The Lyrics of Henry VIII/Adew mes amours et mon desyre, Cornish

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Lyrics  |  Manuscript  |  Authors and Composers
The Lyrics of Henry VIII
Appendix 1: Lyrics by Occasion/Theme  |  Appendix 2: Textual/Musical Witnesses  |  Appendix 3: Bibliography

Pastyme with good companye Adew madam et ma mastress

[ff. 15v-17r]

Adew mes amours et mon desyre
ie vous de prannce depertamant
et sy ie vous a fayt de plesure
sy na passaunce commandamant

Pardon amoy tres humblemannt                     5
ie le demand Ia may mon cure
a seruys loyalmant
elas ie bien perdieu ma payn with

Cornysh

Textual Commentary[edit]

This piece appears in four voices in H. “Adew mes amours et mon desyre” is listed in the manuscript’s table of contents as the eighth work, with the second stanza (in a hand different from that of the original list’s compiler) listed in the page’s margin as the ninth work. “Adew mes amours et mon desyre” is attributed to Cornish in H but closely related, textually, to Alexander Agricola’s “Adieu m’amour et mon desir,” which appears in FlC2439 (ff. LXIIIIv–LXVr; LXVv–LXVIr), Heil (f. 10r), PBP504 (3, #LXVII), and LH5242 (ff. 30v–32r).[1] Of these, full texts of the lyric are extant in FlC2439 (second instance) and LH5242; fragmentary texts, or incipits, are extant in FlC2439 (first instance), Heil, and PBP504.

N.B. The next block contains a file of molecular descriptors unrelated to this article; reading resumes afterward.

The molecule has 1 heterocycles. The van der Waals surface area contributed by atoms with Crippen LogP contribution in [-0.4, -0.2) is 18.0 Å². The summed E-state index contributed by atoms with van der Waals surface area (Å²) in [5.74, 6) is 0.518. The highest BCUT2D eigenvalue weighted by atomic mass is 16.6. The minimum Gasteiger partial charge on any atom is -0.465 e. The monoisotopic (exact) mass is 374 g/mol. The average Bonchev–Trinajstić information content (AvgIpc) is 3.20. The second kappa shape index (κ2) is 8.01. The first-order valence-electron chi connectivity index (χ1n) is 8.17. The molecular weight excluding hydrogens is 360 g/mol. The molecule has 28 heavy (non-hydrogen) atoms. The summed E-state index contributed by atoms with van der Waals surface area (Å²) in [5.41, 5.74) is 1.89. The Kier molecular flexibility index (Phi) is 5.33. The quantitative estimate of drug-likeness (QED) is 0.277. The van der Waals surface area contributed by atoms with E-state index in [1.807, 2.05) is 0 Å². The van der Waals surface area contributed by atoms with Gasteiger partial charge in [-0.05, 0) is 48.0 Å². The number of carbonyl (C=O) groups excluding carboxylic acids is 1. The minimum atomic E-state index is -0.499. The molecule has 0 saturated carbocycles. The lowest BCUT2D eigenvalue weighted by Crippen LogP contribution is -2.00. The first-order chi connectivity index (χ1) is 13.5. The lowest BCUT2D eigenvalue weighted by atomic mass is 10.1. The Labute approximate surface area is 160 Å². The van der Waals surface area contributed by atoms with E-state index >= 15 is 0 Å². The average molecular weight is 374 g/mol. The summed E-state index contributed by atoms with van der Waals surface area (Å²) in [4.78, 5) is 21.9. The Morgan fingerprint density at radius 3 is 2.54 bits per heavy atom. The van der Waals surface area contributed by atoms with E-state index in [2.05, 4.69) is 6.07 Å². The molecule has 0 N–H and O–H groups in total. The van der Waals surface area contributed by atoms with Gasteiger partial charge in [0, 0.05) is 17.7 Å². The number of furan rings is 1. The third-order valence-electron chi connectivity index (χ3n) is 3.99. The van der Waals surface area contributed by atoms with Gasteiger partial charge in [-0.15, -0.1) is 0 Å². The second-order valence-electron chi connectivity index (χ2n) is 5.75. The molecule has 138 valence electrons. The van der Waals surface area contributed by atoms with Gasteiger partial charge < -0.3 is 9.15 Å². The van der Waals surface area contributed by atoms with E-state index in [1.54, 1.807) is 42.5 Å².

The text found as the first voice of LH5242 is as below:

ADieu mamour et mon desir
de vous ie prans departement
si ie vous ay fait desplaisir
passant vostre commandement
pardonnez moy Ioyeuse ment                     5
Iay mis mon cueur a vous seruir
loyalle ment hellas hellas
Iay bien per du ma paine
hellas Iay bien per du ma paine

“Adew mes amours et mon desyre” is reprinted in Stevens M&P (389), Stevens MCH8 (12), Lerner (ed., Agricola 5.xliii–xliv), and elsewhere.

Textual Notes[edit]

Texts Collated[edit]

H1,2,3,4 (ff. 15v–17r).

8 elas ~ payn] elas ~ payn elas ie bien perdieu ma payne. H1,3,4, elas ~ payn elas ie bien perdieu ma payne elas ie bien perdieu ma payn H2

References[edit]

  1. Stevens had noted earlier that "The opening of this song with its extended points of imitation is perhaps foreign in manner and unlike Cornish's other compositions in this manuscript. The song, however, has not been traced elsewhere" (MCH8 102, #8).